There were humiliating scenes in the House of Commons on Thursday as the new Brexit Secretary tried to unveil the Government's long awaited and divisive white paper.
Dominic Raab was heckled by MPs demanding to know why they hadn't seen the final Brexit blueprint before his statement.
Mr Raab said the paper would be made available "as soon as is practicably possible," to more shouts from MPs.
Copies of the paper were brought into the chamber in boxes and former Labour minister Ben Bradshaw could then be seen throwing copies of the document to MPs on his own bench.
Speaker John Bercow suspended the sitting for five minutes to allow MPs to get copies time to read it, before Mr Raab was able to resume his speech.
The Ukraine model for Brexit
The UK could enter into a Ukraine-style Association Agreement with the European Union after Brexit, under Prime Minister Theresa May’s proposals.
The plan envisages the creation of a new governing body of ministers from both sides – meeting twice a year, including one summit of the British PM with leaders of the remaining 27 member states and heads of EU institutions – to oversee the agreement and discuss proposals for change.
A joint committee would underpin technical and administrative functions, with a “robust” independent arbitration panel to decide on disputes, ensuring that rulings on differences between the UK and EU are not made by the courts of either side.
Crucially, the panel would be able to seek guidance from the European Court of Justice, but only on the interpretation of EU law.
Key details of the white paper include:
A new free trade area in goods, based on a “common rulebook” of regulations necessary for frictionless movements across borders, which will require the UK to commit by treaty to ongoing harmonisation with EU rules;
Continued UK participation in and financial contributions to European agencies covering areas like chemicals, aviation safety and medicines;
A facilitated customs arrangement, removing the need for checks and controls between Britain and the EU and allowing differing UK and EU tariffs on goods from elsewhere in the world to be paid at the border, removing the need for rebates in the vast majority of cases;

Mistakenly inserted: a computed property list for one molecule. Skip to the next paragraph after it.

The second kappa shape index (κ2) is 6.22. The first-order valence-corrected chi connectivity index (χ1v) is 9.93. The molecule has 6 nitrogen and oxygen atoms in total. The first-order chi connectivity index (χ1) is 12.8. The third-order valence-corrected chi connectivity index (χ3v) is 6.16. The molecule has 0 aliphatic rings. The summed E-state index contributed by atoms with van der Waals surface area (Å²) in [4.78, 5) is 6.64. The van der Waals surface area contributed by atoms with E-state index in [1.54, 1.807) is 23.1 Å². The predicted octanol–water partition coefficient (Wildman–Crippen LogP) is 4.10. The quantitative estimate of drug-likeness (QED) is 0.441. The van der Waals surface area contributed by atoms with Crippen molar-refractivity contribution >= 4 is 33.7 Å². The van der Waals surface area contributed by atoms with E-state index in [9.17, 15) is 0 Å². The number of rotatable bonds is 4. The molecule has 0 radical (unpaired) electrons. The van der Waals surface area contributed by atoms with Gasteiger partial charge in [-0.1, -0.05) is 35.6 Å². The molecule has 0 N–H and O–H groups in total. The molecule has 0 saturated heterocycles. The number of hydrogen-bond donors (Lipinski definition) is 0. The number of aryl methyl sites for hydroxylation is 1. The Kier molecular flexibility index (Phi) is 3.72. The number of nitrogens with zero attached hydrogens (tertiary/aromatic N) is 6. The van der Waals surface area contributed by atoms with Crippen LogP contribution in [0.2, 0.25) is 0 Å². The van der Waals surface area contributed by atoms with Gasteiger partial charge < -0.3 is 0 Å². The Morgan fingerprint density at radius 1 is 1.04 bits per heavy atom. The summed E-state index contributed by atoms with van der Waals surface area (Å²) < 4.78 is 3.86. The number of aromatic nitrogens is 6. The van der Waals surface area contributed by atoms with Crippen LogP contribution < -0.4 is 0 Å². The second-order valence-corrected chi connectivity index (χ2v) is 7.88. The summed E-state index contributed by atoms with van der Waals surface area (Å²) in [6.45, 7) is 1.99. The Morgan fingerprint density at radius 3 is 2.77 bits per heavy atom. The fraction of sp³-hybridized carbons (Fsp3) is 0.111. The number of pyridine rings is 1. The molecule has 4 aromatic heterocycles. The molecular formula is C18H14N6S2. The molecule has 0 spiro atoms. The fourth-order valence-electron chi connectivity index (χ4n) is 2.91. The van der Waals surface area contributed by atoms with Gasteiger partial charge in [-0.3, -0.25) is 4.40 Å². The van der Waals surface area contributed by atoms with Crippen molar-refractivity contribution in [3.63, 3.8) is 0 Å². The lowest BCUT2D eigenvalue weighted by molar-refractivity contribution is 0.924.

New arrangements for services, giving the UK freedom to set its own rules and recognising that the UK and EU “will not have current levels of access to each other’s markets”;
A new system for financial services, which will not replicate the EU’s passporting regime;
Continued co-operation on energy and transport, a “common rulebook” on state aid and commitments to maintain high standards of environmental and workplace protections;
“Mobility” rules which will end automatic freedom of movement, but allow UK and EU citizens to travel without visas for tourism and temporary work and enable businesses to move staff between countries;
A security deal allowing continued UK participation in Europol and Eurojust, “co-ordination” of UK and EU policies on foreign affairs, defence and development, and wider co-operation in areas like cyber-warfare and counter-terrorism;
Co-operation on the protection of personal data, continued use of the EHIC health insurance card and accords on shared programmes in science, culture, education and space;
Annual negotiations on access to fishing waters and the sharing of fish stocks.
How will it be negotiated with the EU?
The 98-page white paper, agreed at a Cabinet summit at Chequers last week which led Boris Johnson and David Davis to quit the Government, outlines UK proposals for what Mrs May describes in a foreword as “a principled and practical Brexit that is in our national interest and the UK’s and the EU’s mutual interest”.
The paper states: “While what the Government is proposing is ambitious in its breadth and depth, it is also workable and delivers on the referendum result, fully representing the sovereignty of the UK just as it respects the autonomy of the EU.”
It says that the Future Framework agreement must be concluded together with the separate agreement on the UK’s withdrawal, and called for both sides to focus on putting it into effect “as soon as possible”.
UK negotiators will be told to engage with EU counterparts “at pace” with the aim of reaching substantive agreement on the Future Framework later this year.
But details of the plan are likely to cause contention, including proposals for the financial sector which firmly reject the EU’s “equivalence” system under which countries can win access for their companies by showing their rules meet European standards.
The UK instead proposes a new economic and regulatory arrangement in financial services based on the principle of “autonomy for each party over decisions regarding access to its market” and underpinned by treaty commitments.
The arrangement should respect the regulatory autonomy of each side, while ensuring that decisions are “implemented in line with agreed processes” with consultation and collaboration between the two sides, the white paper says.